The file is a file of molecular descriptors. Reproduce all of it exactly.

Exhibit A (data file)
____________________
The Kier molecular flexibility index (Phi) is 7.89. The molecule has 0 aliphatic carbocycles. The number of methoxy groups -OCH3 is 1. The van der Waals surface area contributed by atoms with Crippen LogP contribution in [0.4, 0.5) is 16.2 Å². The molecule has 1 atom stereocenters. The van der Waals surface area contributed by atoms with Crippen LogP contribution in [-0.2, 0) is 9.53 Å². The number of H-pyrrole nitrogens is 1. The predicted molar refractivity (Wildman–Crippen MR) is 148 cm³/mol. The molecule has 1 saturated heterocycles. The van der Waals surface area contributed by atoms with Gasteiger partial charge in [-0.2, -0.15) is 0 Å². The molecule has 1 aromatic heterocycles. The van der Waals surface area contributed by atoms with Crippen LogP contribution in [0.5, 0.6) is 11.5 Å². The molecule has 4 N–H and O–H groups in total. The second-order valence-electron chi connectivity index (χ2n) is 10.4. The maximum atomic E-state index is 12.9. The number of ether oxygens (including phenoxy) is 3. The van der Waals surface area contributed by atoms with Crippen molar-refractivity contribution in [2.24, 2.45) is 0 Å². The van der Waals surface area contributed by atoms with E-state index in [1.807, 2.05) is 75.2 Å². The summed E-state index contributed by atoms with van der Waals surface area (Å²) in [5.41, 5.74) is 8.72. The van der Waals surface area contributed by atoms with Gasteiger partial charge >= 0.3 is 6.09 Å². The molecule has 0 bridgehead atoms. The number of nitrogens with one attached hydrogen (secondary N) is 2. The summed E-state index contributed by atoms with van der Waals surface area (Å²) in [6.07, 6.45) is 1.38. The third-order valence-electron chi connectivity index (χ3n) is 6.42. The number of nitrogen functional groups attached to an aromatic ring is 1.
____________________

The Kier molecular flexibility index (Phi) is 7.89. The molecule has 0 aliphatic carbocycles. The number of methoxy groups -OCH3 is 1. The van der Waals surface area contributed by atoms with Crippen LogP contribution in [0.4, 0.5) is 16.2 Å². The molecule has 1 atom stereocenters. The van der Waals surface area contributed by atoms with Crippen LogP contribution in [-0.2, 0) is 9.53 Å². The number of H-pyrrole nitrogens is 1. The predicted molar refractivity (Wildman–Crippen MR) is 148 cm³/mol. The molecule has 1 saturated heterocycles. The van der Waals surface area contributed by atoms with Gasteiger partial charge in [-0.2, -0.15) is 0 Å². The molecule has 1 aromatic heterocycles. The van der Waals surface area contributed by atoms with Crippen LogP contribution in [0.5, 0.6) is 11.5 Å². The molecule has 4 N–H and O–H groups in total. The second-order valence-electron chi connectivity index (χ2n) is 10.4. The maximum atomic E-state index is 12.9. The number of ether oxygens (including phenoxy) is 3. The van der Waals surface area contributed by atoms with Crippen molar-refractivity contribution in [2.24, 2.45) is 0 Å². The van der Waals surface area contributed by atoms with E-state index in [1.807, 2.05) is 75.2 Å². The summed E-state index contributed by atoms with van der Waals surface area (Å²) in [5.41, 5.74) is 8.72. The van der Waals surface area contributed by atoms with Gasteiger partial charge >= 0.3 is 6.09 Å². The molecule has 0 bridgehead atoms. The number of nitrogens with one attached hydrogen (secondary N) is 2. The summed E-state index contributed by atoms with van der Waals surface area (Å²) in [6.07, 6.45) is 1.38. The third-order valence-electron chi connectivity index (χ3n) is 6.42. The number of nitrogen functional groups attached to an aromatic ring is 1.